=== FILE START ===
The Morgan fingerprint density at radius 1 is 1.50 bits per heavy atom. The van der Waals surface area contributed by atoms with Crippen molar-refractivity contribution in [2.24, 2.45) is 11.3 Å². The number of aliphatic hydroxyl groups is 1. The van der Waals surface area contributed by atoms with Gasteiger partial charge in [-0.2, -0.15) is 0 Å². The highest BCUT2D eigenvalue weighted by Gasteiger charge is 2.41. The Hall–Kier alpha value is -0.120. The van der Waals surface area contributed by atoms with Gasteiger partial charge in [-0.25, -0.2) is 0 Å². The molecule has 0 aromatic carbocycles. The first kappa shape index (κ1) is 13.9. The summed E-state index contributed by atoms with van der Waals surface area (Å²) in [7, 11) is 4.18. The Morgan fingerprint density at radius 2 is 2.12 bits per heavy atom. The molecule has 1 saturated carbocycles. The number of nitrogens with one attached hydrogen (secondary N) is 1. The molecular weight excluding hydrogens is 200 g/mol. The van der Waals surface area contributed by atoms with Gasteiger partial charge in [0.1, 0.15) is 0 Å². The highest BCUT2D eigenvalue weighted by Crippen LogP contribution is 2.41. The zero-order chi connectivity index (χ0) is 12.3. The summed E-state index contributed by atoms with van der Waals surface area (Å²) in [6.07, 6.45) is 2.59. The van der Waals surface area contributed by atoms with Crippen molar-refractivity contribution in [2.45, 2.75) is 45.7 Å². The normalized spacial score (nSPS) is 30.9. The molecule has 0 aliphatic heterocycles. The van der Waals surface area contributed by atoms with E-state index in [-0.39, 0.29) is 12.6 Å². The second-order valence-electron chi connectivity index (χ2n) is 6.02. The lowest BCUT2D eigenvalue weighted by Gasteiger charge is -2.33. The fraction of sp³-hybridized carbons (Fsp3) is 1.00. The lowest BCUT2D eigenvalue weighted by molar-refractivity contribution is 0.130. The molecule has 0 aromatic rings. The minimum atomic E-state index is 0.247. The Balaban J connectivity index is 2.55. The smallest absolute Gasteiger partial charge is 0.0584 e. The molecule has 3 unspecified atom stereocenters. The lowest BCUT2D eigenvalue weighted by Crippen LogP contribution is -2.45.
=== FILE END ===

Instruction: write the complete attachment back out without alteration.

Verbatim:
The Morgan fingerprint density at radius 1 is 1.50 bits per heavy atom. The van der Waals surface area contributed by atoms with Crippen molar-refractivity contribution in [2.24, 2.45) is 11.3 Å². The number of aliphatic hydroxyl groups is 1. The van der Waals surface area contributed by atoms with Gasteiger partial charge in [-0.2, -0.15) is 0 Å². The highest BCUT2D eigenvalue weighted by Gasteiger charge is 2.41. The Hall–Kier alpha value is -0.120. The van der Waals surface area contributed by atoms with Gasteiger partial charge in [-0.25, -0.2) is 0 Å². The molecule has 0 aromatic carbocycles. The first kappa shape index (κ1) is 13.9. The summed E-state index contributed by atoms with van der Waals surface area (Å²) in [7, 11) is 4.18. The Morgan fingerprint density at radius 2 is 2.12 bits per heavy atom. The molecule has 1 saturated carbocycles. The number of nitrogens with one attached hydrogen (secondary N) is 1. The molecular weight excluding hydrogens is 200 g/mol. The van der Waals surface area contributed by atoms with Gasteiger partial charge in [0.1, 0.15) is 0 Å². The highest BCUT2D eigenvalue weighted by Crippen LogP contribution is 2.41. The zero-order chi connectivity index (χ0) is 12.3. The summed E-state index contributed by atoms with van der Waals surface area (Å²) in [6.07, 6.45) is 2.59. The van der Waals surface area contributed by atoms with Crippen molar-refractivity contribution in [2.45, 2.75) is 45.7 Å². The normalized spacial score (nSPS) is 30.9. The molecule has 0 aliphatic heterocycles. The van der Waals surface area contributed by atoms with E-state index in [-0.39, 0.29) is 12.6 Å². The second-order valence-electron chi connectivity index (χ2n) is 6.02. The lowest BCUT2D eigenvalue weighted by Gasteiger charge is -2.33. The fraction of sp³-hybridized carbons (Fsp3) is 1.00. The lowest BCUT2D eigenvalue weighted by molar-refractivity contribution is 0.130. The molecule has 0 aromatic rings. The minimum atomic E-state index is 0.247. The Balaban J connectivity index is 2.55. The smallest absolute Gasteiger partial charge is 0.0584 e. The molecule has 3 unspecified atom stereocenters. The lowest BCUT2D eigenvalue weighted by Crippen LogP contribution is -2.45.